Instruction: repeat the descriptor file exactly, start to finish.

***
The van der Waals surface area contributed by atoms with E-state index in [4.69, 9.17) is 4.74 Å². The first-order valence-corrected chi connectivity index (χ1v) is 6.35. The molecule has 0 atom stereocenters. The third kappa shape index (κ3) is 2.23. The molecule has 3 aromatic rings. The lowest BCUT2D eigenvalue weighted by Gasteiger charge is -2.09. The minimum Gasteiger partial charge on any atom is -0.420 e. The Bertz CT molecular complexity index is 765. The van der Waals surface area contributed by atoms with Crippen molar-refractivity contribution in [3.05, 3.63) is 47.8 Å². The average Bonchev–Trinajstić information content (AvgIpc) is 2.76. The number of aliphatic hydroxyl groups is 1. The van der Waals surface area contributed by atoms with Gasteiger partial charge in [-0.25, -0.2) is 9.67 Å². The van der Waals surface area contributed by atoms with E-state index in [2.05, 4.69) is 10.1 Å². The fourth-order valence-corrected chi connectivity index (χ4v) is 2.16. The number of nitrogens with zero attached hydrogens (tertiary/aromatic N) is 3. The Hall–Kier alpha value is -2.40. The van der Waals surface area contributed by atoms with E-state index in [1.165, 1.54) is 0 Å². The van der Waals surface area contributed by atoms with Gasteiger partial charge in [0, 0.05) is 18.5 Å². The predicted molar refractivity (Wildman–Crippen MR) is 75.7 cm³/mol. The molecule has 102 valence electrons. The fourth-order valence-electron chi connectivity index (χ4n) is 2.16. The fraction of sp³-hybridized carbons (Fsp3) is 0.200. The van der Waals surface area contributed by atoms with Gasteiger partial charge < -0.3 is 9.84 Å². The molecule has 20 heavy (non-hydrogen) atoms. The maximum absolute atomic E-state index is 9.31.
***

The van der Waals surface area contributed by atoms with E-state index in [4.69, 9.17) is 4.74 Å². The first-order valence-corrected chi connectivity index (χ1v) is 6.35. The molecule has 0 atom stereocenters. The third kappa shape index (κ3) is 2.23. The molecule has 3 aromatic rings. The lowest BCUT2D eigenvalue weighted by Gasteiger charge is -2.09. The minimum Gasteiger partial charge on any atom is -0.420 e. The Bertz CT molecular complexity index is 765. The van der Waals surface area contributed by atoms with Crippen molar-refractivity contribution in [3.05, 3.63) is 47.8 Å². The average Bonchev–Trinajstić information content (AvgIpc) is 2.76. The number of aliphatic hydroxyl groups is 1. The van der Waals surface area contributed by atoms with Gasteiger partial charge in [-0.25, -0.2) is 9.67 Å². The van der Waals surface area contributed by atoms with E-state index in [2.05, 4.69) is 10.1 Å². The fourth-order valence-corrected chi connectivity index (χ4v) is 2.16. The number of nitrogens with zero attached hydrogens (tertiary/aromatic N) is 3. The Hall–Kier alpha value is -2.40. The van der Waals surface area contributed by atoms with E-state index in [1.165, 1.54) is 0 Å². The van der Waals surface area contributed by atoms with Gasteiger partial charge in [0, 0.05) is 18.5 Å². The predicted molar refractivity (Wildman–Crippen MR) is 75.7 cm³/mol. The molecule has 102 valence electrons. The fourth-order valence-electron chi connectivity index (χ4n) is 2.16. The fraction of sp³-hybridized carbons (Fsp3) is 0.200. The van der Waals surface area contributed by atoms with Gasteiger partial charge < -0.3 is 9.84 Å². The molecule has 20 heavy (non-hydrogen) atoms. The maximum absolute atomic E-state index is 9.31.